The following is a specific example of a two-source-module program and the behavior of Microsoft's 7.0 release C++ compiler in producing SDI. The source modules are called “1.cpp” and “2.cpp.” They have a single shared header file called “dinfo.h”.

If the two source modules 1.cpp and 2.cpp are compiled without SDI, the size of the output from the compiler is 1079 and 1010 bytes, respectively. When both source modules are compiled with SDI generation, the sizes are 3397 and 3270 bytes, respectively. The increase in sizes is due to the SDI; each object module is increased by the SDI for the shared header file dinfo.h and by the SDI for the source module itself.

When the two object modules are combined, the Microsoft CVPACK program reports that there is 3356 bytes of SDI before packing and 1944 afterwards. CVPACK eliminated one of the two copies of the SDI for dinfo.h.

By making use of the present invention, only one of the two object modules would have had SDI for the header dinfo.h. Contrast the Microsoft results with those produced by the present invention. In the foregoing example, without SDI, the compiler generates outputs of sizes 488 and 450 bytes. With SDI, a compiler embodying the invention generates outputs of sizes 4956 and 927 bytes. The SDI for dinfo.h is contained in the object module generated for 1.cpp.

The present invention applies to any SDI that describes a high-level language element or construct that is given a specific name unique across all source modules in the program. The programmer can—sometimes must—provide this specific name to the high level language construct. The name actually resides in the program source code itself. Such named elements or constructs occur frequently in C—and are ubiquitous in C++—and thus the present invention works well in those two languages.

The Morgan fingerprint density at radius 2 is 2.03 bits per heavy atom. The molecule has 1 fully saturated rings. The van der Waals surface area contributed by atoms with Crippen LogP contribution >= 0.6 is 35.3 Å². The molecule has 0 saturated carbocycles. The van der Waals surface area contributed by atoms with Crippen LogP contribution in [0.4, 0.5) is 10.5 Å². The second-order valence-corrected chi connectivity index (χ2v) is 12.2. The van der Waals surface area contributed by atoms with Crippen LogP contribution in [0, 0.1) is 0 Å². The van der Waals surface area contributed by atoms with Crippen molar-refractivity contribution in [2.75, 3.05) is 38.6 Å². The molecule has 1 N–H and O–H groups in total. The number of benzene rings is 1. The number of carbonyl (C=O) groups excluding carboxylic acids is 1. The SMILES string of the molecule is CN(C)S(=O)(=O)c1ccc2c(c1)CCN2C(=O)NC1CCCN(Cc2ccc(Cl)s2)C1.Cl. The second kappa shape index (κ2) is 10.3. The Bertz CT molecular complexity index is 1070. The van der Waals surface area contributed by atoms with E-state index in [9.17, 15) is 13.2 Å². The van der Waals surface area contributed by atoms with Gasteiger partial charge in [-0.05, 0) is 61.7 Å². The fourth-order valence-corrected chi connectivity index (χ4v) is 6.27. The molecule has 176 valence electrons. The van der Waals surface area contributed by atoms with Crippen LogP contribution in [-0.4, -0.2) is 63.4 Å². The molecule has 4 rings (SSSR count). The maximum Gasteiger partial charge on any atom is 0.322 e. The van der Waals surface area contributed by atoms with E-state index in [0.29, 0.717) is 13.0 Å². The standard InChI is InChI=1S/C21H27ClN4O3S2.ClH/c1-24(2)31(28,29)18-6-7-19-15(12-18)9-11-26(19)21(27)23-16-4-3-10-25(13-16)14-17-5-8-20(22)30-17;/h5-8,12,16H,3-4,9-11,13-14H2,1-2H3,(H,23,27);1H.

The present invention makes use of standard linker technology. One of the fundamental tasks of a linker is to identify a reference to a named entity or high level language construct in one object module and locate the entity (by that name) in another object module.

SDI for a named high level language construct or element is generated for exactly one source module. In this object module, the SDI becomes a named entity whose name is related to the language element name.

In all other object modules that (absent this technique) would otherwise contain SDI for the same named language element, a reference to the named entity is instead generated.

In the combined program, there is thus by design a single copy of the SDI for this named language element. Furthermore, the linker relates the named references to the named entity in such a way that when the debugger is processing a source module whose object module contained a reference to the named entity, the debugger can find the SDI.

To state it another way, the present invention relates to an improvement in a computing system in which solely a single copy of symbolic debug information is generated for any selected high level language construct having a specific unique name. The computing system associates a given name with the single copy of symbolic debug information that is derived from the specific unique name.

From then on, the computing system makes all references to the single copy of symbolic debug information by referring only to that given name. The computing system employs standard linker technology to connect all references to the single copy of symbolic debug information.

The following represents an implementation of the present invention in two forms of SDI. The first is Microsoft's Codeview form and the second AT&T's-DWARF-form. The language used is C++.

Here is an abbreviated version of the source modules used in the foregoing example.